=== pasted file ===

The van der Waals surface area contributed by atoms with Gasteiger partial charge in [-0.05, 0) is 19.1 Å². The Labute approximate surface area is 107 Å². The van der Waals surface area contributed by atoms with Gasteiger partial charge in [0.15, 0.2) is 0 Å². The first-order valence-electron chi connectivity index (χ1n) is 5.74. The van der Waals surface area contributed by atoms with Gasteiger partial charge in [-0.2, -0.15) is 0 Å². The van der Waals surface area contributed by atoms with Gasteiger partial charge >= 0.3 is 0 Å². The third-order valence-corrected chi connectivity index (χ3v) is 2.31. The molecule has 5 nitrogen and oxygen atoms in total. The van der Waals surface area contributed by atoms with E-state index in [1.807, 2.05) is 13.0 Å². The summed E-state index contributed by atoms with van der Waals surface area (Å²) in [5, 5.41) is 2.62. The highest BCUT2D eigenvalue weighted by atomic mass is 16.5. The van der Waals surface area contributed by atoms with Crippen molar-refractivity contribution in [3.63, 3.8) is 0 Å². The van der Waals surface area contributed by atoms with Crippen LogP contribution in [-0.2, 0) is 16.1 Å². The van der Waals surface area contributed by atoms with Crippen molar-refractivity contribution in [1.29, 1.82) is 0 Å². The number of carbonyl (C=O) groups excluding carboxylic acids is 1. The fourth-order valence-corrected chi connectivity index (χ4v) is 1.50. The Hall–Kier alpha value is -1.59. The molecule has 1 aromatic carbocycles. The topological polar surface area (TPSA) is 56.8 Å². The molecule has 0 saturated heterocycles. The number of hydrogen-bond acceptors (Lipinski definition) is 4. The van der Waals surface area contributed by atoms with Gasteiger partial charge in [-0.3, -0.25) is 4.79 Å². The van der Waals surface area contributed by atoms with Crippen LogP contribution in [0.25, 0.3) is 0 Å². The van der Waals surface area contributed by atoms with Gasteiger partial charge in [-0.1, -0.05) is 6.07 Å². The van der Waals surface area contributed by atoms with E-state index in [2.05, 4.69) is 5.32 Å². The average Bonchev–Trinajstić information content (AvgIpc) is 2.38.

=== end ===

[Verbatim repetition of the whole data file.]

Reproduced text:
The van der Waals surface area contributed by atoms with Gasteiger partial charge in [-0.05, 0) is 19.1 Å². The Labute approximate surface area is 107 Å². The van der Waals surface area contributed by atoms with Gasteiger partial charge in [0.15, 0.2) is 0 Å². The first-order valence-electron chi connectivity index (χ1n) is 5.74. The van der Waals surface area contributed by atoms with Gasteiger partial charge in [-0.2, -0.15) is 0 Å². The van der Waals surface area contributed by atoms with Gasteiger partial charge >= 0.3 is 0 Å². The third-order valence-corrected chi connectivity index (χ3v) is 2.31. The molecule has 5 nitrogen and oxygen atoms in total. The van der Waals surface area contributed by atoms with E-state index in [1.807, 2.05) is 13.0 Å². The summed E-state index contributed by atoms with van der Waals surface area (Å²) in [5, 5.41) is 2.62. The highest BCUT2D eigenvalue weighted by atomic mass is 16.5. The van der Waals surface area contributed by atoms with Crippen molar-refractivity contribution in [3.63, 3.8) is 0 Å². The van der Waals surface area contributed by atoms with Crippen LogP contribution in [-0.2, 0) is 16.1 Å². The van der Waals surface area contributed by atoms with Crippen molar-refractivity contribution in [1.29, 1.82) is 0 Å². The number of carbonyl (C=O) groups excluding carboxylic acids is 1. The fourth-order valence-corrected chi connectivity index (χ4v) is 1.50. The Hall–Kier alpha value is -1.59. The molecule has 1 aromatic carbocycles. The topological polar surface area (TPSA) is 56.8 Å². The molecule has 0 saturated heterocycles. The number of hydrogen-bond acceptors (Lipinski definition) is 4. The van der Waals surface area contributed by atoms with Gasteiger partial charge in [-0.3, -0.25) is 4.79 Å². The van der Waals surface area contributed by atoms with Crippen LogP contribution in [0.25, 0.3) is 0 Å². The van der Waals surface area contributed by atoms with Gasteiger partial charge in [-0.1, -0.05) is 6.07 Å². The van der Waals surface area contributed by atoms with E-state index in [2.05, 4.69) is 5.32 Å². The average Bonchev–Trinajstić information content (AvgIpc) is 2.38.